I had a gut feeling that something was wrong. I couldn’t shake it. Only hours later, one of my friends confirmed he was shot and sent to the hospital after he took out the attacker. That friend also offered to take me to see him in the hospital.
I had just started working in a new company at the time. I wasn’t even ten days there, and I was mulling over how to tell my boss that I had tickets to a month-long vacation two and a half months in the future to visit family in California. But I couldn’t shake the feeling that I needed to see Amit. And so, the following day, I left at 2 PM right into the car of that writer friend I also met for the first time in real life — because of Amit.
We drove about 2 hours to the hospital from upper Israel into Jerusalem’s area. Quite an awkward amount of time to spend with someone you just met in real life. However, we were chatting quite a bit on Whatsapp daily, so we built on those conversations and enjoyed the ride.
We arrived at the hospital, and there I met Amit for the first time. He looked broken in every sense of the word.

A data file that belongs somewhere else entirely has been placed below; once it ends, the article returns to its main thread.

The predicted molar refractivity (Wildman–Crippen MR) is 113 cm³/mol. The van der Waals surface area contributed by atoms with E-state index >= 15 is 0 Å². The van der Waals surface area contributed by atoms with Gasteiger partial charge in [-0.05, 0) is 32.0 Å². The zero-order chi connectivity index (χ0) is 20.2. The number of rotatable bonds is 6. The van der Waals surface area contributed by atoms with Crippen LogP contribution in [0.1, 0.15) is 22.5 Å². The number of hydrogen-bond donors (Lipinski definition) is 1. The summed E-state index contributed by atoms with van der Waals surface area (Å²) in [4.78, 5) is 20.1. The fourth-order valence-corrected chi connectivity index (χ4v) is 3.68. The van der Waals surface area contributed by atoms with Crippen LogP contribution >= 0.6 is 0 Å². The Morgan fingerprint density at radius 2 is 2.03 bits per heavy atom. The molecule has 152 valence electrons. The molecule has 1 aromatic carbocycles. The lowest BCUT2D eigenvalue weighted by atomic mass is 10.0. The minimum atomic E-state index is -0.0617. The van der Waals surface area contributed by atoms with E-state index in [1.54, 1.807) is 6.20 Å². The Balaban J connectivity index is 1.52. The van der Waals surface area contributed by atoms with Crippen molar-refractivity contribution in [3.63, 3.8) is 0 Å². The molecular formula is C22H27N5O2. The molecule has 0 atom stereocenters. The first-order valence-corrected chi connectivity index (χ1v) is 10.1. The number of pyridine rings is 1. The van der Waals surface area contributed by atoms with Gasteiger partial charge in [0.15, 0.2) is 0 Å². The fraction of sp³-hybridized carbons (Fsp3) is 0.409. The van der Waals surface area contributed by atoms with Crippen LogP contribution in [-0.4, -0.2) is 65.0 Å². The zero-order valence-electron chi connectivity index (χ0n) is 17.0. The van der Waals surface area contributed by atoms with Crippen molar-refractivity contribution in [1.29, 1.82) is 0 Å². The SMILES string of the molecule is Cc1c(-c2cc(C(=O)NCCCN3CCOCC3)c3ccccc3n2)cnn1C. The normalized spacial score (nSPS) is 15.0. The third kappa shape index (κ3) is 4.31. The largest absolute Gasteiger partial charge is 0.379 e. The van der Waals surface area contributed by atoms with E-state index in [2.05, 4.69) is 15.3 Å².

Amit was happy to see many of his friends come to visit him. I will never forget how he was covered in bruises and looked genuinely hurt. He lost two friends to that terrorist attack. Two friends that still haunt his dreams to this day. But at the moment he smiled and was happy. We probably took his mind off of the pain, and he was heavily medicated with painkillers. When I went home to Tel Aviv that night, I thought maybe life would continue for him as they had after he recovered.
The following days and weeks and months revealed how wrong and naive I was. Amit’s situation didn’t get better. His body may have been healing, but his mind was darkening more and more.
When I asked him if he was writing, he said he would never write again.
When I asked how he was, he said he was thinking about the worst.
When I tried to listen, he didn’t want to share.
I felt helpless. How can I be there for my friend if he wouldn’t let me listen? It seemed, at the time, that his little daughter was all that was keeping him sane.